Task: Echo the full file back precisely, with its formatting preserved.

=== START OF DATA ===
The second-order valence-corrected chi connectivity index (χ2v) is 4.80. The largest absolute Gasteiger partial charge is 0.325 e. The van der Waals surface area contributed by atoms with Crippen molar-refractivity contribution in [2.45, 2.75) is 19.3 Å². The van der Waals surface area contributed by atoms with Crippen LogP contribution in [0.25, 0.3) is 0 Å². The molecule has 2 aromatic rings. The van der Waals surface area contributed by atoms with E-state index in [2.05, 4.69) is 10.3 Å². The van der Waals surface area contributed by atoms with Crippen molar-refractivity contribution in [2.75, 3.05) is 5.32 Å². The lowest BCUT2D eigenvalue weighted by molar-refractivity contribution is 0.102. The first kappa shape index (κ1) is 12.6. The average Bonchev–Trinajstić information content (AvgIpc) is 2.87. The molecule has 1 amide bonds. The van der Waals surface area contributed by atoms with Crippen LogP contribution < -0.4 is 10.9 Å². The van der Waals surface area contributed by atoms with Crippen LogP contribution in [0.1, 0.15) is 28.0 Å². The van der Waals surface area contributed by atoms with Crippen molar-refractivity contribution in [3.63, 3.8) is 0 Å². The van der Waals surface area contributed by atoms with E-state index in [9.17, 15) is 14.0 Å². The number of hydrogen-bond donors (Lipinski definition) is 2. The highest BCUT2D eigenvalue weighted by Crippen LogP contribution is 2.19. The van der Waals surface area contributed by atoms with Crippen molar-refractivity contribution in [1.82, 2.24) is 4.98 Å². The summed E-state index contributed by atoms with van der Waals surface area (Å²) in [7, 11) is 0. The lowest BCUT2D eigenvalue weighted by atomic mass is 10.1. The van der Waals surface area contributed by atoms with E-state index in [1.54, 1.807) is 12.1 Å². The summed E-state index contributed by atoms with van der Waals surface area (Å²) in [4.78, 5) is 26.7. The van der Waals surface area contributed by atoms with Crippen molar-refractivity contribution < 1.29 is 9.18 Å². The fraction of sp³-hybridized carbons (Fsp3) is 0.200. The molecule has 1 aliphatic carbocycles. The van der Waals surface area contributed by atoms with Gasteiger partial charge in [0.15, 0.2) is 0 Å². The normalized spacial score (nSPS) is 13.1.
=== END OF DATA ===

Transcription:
The second-order valence-corrected chi connectivity index (χ2v) is 4.80. The largest absolute Gasteiger partial charge is 0.325 e. The van der Waals surface area contributed by atoms with Crippen molar-refractivity contribution in [2.45, 2.75) is 19.3 Å². The van der Waals surface area contributed by atoms with Crippen LogP contribution in [0.25, 0.3) is 0 Å². The molecule has 2 aromatic rings. The van der Waals surface area contributed by atoms with E-state index in [2.05, 4.69) is 10.3 Å². The van der Waals surface area contributed by atoms with Crippen molar-refractivity contribution in [2.75, 3.05) is 5.32 Å². The lowest BCUT2D eigenvalue weighted by molar-refractivity contribution is 0.102. The first kappa shape index (κ1) is 12.6. The average Bonchev–Trinajstić information content (AvgIpc) is 2.87. The molecule has 1 amide bonds. The van der Waals surface area contributed by atoms with Crippen LogP contribution < -0.4 is 10.9 Å². The van der Waals surface area contributed by atoms with Crippen LogP contribution in [0.1, 0.15) is 28.0 Å². The van der Waals surface area contributed by atoms with Crippen molar-refractivity contribution in [3.63, 3.8) is 0 Å². The van der Waals surface area contributed by atoms with E-state index in [9.17, 15) is 14.0 Å². The number of hydrogen-bond donors (Lipinski definition) is 2. The highest BCUT2D eigenvalue weighted by Crippen LogP contribution is 2.19. The van der Waals surface area contributed by atoms with Crippen molar-refractivity contribution in [1.82, 2.24) is 4.98 Å². The summed E-state index contributed by atoms with van der Waals surface area (Å²) in [7, 11) is 0. The lowest BCUT2D eigenvalue weighted by atomic mass is 10.1. The van der Waals surface area contributed by atoms with E-state index in [1.54, 1.807) is 12.1 Å². The summed E-state index contributed by atoms with van der Waals surface area (Å²) in [4.78, 5) is 26.7. The van der Waals surface area contributed by atoms with Crippen molar-refractivity contribution < 1.29 is 9.18 Å². The fraction of sp³-hybridized carbons (Fsp3) is 0.200. The molecule has 1 aliphatic carbocycles. The van der Waals surface area contributed by atoms with Gasteiger partial charge in [0.15, 0.2) is 0 Å². The normalized spacial score (nSPS) is 13.1.